The Old: Buying a Perpetual License
A decade and half ago, companies would only buy perpetual license agreements for their business software. When purchasing software, there was and still is a tangible ownership feeling associated with owning the software. If companies have the upfront capital to purchase the software, running on sporadic big paydays, perpetual license agreements for software may be more advantageous.
The New: Subscribe to Software
The growing trend of companies to subscribe to software has cut into the success of buying a perpetual license. Subscription revenue in the software industry is growing at a much faster 5-year 2011-2016 growth rate than perpetual license revenue — 17.5% versus 4% respectively. With companies not having such large amounts of cash on hand, this option may be more attractive. Additionally, with renewed subscription, a relationship can form between the vendor and the customer, with the vendor forced to show the added value of the product during each renewal.
The debate is far from settled and depends on the unique circumstances of the business. There comes a point in time when the subscription becomes more costly than the perpetual license agreements. A perpetual license often covers one year of maintenance free of charge and then costs would start accumulating. On the other hand, maintenance for subscription renewals are discounted or included with the free upgrades. A perpetual license uses large capital to purchase software that could alternatively be used for a for deferred tax credit.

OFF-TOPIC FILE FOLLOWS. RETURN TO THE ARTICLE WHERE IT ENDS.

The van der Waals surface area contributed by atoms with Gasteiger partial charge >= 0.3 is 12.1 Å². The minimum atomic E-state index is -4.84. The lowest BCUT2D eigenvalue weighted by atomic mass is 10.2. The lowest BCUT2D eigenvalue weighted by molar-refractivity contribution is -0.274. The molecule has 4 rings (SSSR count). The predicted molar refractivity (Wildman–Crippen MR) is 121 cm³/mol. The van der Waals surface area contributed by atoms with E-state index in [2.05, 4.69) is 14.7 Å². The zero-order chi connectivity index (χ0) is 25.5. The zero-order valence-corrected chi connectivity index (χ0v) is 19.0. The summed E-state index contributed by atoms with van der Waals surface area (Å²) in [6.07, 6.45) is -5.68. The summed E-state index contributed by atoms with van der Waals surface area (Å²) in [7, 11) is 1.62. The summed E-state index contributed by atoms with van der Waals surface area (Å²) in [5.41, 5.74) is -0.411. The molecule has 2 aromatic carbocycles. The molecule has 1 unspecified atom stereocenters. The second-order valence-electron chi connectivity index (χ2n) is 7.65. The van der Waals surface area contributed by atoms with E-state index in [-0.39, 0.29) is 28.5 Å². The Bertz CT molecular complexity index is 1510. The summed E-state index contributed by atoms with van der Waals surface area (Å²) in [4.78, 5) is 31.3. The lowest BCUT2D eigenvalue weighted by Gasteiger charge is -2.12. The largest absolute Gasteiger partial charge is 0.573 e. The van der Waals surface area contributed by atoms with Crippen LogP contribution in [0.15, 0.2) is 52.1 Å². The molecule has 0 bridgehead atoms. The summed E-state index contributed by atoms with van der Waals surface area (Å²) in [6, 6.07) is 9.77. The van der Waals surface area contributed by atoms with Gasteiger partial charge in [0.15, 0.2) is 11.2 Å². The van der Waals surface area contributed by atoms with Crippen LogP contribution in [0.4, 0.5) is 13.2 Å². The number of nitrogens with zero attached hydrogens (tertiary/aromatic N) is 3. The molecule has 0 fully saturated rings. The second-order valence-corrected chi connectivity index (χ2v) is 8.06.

With more companies entering into subscription license agreements, there are more customized agreements instead of boilerplate language. Lawyers therefore serve a key purpose in advising their client on signing off to the most advantageous license agreements. What lawyers need to do is advocate on behalf of companies against software vendors to receive better terms of control over access, use, and resale of information for their clients. This software is generally not over-the-shelf software with non-negotiable terms. Rather, it is software tailored to specific businesses with unique agreements that a lawyer should review.
When reviewing license agreement, lawyers should focus on the “use” section of the agreement. Then, lawyers can provide clients with specific answers to where and how often you can install the software? Can you copy, modify or redistribute it? All of these answers will help prevent the company from risk of copyright infringement. Additionally, vendors can change terms at will or withdraw access if stipulated in the secured license agreements, which is another reason why it is important that lawyers review these agreements. Lawyers should reduce liability through including indemnification provisions that limit exposure if the software infringes on a third party’s intellectual rights. In the case of potential data breach issues involving software, attorneys should examine the liability coverage. For all these reasons, lawyers should advise companies of the potential risks and remedies available when entering software license agreements.